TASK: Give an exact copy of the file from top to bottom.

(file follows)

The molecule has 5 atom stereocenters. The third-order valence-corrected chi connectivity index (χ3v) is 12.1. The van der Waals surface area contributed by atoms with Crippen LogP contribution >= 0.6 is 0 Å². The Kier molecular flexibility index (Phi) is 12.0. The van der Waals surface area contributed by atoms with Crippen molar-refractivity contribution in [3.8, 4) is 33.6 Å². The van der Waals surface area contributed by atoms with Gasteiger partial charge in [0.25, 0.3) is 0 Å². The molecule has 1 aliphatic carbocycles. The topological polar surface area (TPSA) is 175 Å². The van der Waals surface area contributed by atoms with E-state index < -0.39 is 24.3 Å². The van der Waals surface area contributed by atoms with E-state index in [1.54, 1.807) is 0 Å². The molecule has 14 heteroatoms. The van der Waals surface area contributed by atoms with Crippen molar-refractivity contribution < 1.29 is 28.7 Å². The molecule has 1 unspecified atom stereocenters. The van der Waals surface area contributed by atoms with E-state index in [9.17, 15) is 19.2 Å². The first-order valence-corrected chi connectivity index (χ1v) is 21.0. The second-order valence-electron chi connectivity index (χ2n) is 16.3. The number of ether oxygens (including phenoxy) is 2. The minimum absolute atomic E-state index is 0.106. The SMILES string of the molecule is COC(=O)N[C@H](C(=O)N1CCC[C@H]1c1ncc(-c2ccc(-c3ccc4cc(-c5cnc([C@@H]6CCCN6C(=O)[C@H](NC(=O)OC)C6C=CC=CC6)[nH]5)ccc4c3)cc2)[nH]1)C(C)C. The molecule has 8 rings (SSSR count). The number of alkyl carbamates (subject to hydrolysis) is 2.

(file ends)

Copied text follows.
The molecule has 5 atom stereocenters. The third-order valence-corrected chi connectivity index (χ3v) is 12.1. The van der Waals surface area contributed by atoms with Crippen LogP contribution >= 0.6 is 0 Å². The Kier molecular flexibility index (Phi) is 12.0. The van der Waals surface area contributed by atoms with Crippen molar-refractivity contribution in [3.8, 4) is 33.6 Å². The van der Waals surface area contributed by atoms with Gasteiger partial charge in [0.25, 0.3) is 0 Å². The molecule has 1 aliphatic carbocycles. The topological polar surface area (TPSA) is 175 Å². The van der Waals surface area contributed by atoms with E-state index < -0.39 is 24.3 Å². The van der Waals surface area contributed by atoms with E-state index in [1.54, 1.807) is 0 Å². The molecule has 14 heteroatoms. The van der Waals surface area contributed by atoms with Crippen molar-refractivity contribution < 1.29 is 28.7 Å². The molecule has 1 unspecified atom stereocenters. The van der Waals surface area contributed by atoms with E-state index in [9.17, 15) is 19.2 Å². The first-order valence-corrected chi connectivity index (χ1v) is 21.0. The second-order valence-electron chi connectivity index (χ2n) is 16.3. The number of ether oxygens (including phenoxy) is 2. The minimum absolute atomic E-state index is 0.106. The SMILES string of the molecule is COC(=O)N[C@H](C(=O)N1CCC[C@H]1c1ncc(-c2ccc(-c3ccc4cc(-c5cnc([C@@H]6CCCN6C(=O)[C@H](NC(=O)OC)C6C=CC=CC6)[nH]5)ccc4c3)cc2)[nH]1)C(C)C. The molecule has 8 rings (SSSR count). The number of alkyl carbamates (subject to hydrolysis) is 2.